“We all want healthy rivers and streams, but we can’t do that without help from Virginia’s landowners,” McAuliffe said in the announcement. “Resource Management Plans, or RMPs, are part of a voluntary program that helps farmers get credit for cleaning up our waters.”
The Virginia RMP program was developed with input from the Virginia Farm Bureau Federation and other farm groups as a path to improved water quality. The U.S. Environmental Protection Agency and Virginia’s joint agreement with other states to reduce sediment and nutrient runoff into the Chesapeake Bay watershed are bringing increasing regulatory demands on Virginia farmers. At the same time, farmers felt their past conservation efforts were not accurately accounted for in the EPA’s Chesapeake Bay model. The new RMP program will document past water quality improvement efforts and make it possible for all farmers to have a conservation plan.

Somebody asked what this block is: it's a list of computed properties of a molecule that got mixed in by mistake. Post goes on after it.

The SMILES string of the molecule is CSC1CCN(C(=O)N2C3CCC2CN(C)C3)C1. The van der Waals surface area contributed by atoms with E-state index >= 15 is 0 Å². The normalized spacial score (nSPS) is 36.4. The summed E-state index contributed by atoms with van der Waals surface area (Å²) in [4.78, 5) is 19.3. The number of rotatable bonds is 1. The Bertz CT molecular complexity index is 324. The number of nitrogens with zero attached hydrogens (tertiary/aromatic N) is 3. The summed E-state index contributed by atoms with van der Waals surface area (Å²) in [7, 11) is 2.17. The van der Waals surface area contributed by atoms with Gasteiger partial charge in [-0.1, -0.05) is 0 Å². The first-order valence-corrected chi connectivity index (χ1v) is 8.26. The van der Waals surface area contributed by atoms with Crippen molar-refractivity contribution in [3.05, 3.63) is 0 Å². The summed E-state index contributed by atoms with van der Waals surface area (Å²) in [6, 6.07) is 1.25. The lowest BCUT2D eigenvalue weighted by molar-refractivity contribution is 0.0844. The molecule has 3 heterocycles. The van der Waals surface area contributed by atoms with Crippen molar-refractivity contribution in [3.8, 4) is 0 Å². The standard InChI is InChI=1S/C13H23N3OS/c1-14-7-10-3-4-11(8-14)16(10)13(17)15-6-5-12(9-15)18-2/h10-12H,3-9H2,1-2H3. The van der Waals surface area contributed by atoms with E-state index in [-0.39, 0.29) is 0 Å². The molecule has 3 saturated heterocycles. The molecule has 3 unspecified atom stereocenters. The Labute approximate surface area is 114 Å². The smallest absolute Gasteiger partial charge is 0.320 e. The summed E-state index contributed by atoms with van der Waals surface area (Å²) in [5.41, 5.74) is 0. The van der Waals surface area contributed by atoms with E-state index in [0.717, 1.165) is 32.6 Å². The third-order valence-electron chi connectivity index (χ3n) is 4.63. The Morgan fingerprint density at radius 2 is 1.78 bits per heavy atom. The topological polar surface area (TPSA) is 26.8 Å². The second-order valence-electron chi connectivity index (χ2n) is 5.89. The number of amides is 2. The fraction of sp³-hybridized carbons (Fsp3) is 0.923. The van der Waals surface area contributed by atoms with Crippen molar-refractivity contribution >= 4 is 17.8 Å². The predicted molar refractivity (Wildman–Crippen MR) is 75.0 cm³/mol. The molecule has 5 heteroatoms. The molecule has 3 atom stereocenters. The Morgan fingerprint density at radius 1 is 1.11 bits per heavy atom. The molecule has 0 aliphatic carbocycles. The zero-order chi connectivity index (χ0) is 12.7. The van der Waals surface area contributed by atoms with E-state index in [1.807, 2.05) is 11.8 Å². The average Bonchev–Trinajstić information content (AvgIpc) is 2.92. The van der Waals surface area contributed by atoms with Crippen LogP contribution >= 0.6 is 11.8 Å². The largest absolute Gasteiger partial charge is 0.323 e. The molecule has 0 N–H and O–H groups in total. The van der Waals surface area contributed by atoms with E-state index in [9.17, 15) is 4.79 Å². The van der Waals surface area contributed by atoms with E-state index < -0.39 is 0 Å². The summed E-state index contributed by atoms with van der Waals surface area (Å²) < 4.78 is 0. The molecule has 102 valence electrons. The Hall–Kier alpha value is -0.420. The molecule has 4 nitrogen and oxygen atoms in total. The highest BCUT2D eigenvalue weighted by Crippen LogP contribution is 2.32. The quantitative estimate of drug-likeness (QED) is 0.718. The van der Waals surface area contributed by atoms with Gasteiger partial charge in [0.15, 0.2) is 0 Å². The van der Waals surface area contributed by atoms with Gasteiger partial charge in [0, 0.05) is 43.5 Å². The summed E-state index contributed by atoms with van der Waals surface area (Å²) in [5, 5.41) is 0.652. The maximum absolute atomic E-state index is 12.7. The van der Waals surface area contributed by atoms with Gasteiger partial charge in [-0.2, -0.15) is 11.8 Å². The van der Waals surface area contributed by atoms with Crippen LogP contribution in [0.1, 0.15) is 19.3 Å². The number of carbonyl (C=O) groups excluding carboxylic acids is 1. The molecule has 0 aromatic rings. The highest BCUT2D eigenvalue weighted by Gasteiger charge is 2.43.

“Once you have an RMP, you’re exempt from any new water quality requirements for nine years,” McAuliffe explained in the PSA. “The Virginia Department of Conservation and Recreation has funds available to help you implement these plans. Contact the department today to learn more.”
The PSA is part of an effort to reach the farm community; farmers are being asked to contact their respective soil and water conservation districts to create an RMP. It will debut in September on Real Virginia, the Farm Bureau’s weekly television program, which can be viewed on public television and commercial stations as well as on cable outlet channels across the commonwealth and on the satellite television channel RFD-TV. It also will be featured on the VFBF website and other social media outlets and can be previewed online at http://bcove.me/xo18cesg.
Details about the RMP program are available on the DCR website atdcr.virginia.gov/soil_and_water/rmp.shtml.